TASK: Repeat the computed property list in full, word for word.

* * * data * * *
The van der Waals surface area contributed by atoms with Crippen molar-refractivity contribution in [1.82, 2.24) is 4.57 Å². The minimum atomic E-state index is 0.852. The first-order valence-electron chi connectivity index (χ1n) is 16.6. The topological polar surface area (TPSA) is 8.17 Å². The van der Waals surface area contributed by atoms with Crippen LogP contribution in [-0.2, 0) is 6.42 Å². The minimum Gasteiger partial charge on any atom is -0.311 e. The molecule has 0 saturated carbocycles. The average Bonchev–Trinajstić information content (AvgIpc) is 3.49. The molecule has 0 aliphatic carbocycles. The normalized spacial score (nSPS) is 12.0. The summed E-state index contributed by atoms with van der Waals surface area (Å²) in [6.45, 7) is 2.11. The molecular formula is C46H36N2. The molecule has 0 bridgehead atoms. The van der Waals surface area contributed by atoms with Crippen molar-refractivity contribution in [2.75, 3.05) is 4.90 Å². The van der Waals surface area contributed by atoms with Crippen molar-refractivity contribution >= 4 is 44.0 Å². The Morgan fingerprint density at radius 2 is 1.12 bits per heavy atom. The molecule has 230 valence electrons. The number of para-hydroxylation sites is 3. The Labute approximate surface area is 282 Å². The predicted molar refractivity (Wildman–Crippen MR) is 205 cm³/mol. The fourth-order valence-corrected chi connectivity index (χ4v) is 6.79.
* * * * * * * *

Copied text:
The van der Waals surface area contributed by atoms with Crippen molar-refractivity contribution in [1.82, 2.24) is 4.57 Å². The minimum atomic E-state index is 0.852. The first-order valence-electron chi connectivity index (χ1n) is 16.6. The topological polar surface area (TPSA) is 8.17 Å². The van der Waals surface area contributed by atoms with Crippen LogP contribution in [-0.2, 0) is 6.42 Å². The minimum Gasteiger partial charge on any atom is -0.311 e. The molecule has 0 saturated carbocycles. The average Bonchev–Trinajstić information content (AvgIpc) is 3.49. The molecule has 0 aliphatic carbocycles. The normalized spacial score (nSPS) is 12.0. The summed E-state index contributed by atoms with van der Waals surface area (Å²) in [6.45, 7) is 2.11. The molecular formula is C46H36N2. The molecule has 0 bridgehead atoms. The van der Waals surface area contributed by atoms with Crippen molar-refractivity contribution in [2.75, 3.05) is 4.90 Å². The van der Waals surface area contributed by atoms with Crippen molar-refractivity contribution >= 4 is 44.0 Å². The Morgan fingerprint density at radius 2 is 1.12 bits per heavy atom. The molecule has 230 valence electrons. The number of para-hydroxylation sites is 3. The Labute approximate surface area is 282 Å². The predicted molar refractivity (Wildman–Crippen MR) is 205 cm³/mol. The fourth-order valence-corrected chi connectivity index (χ4v) is 6.79.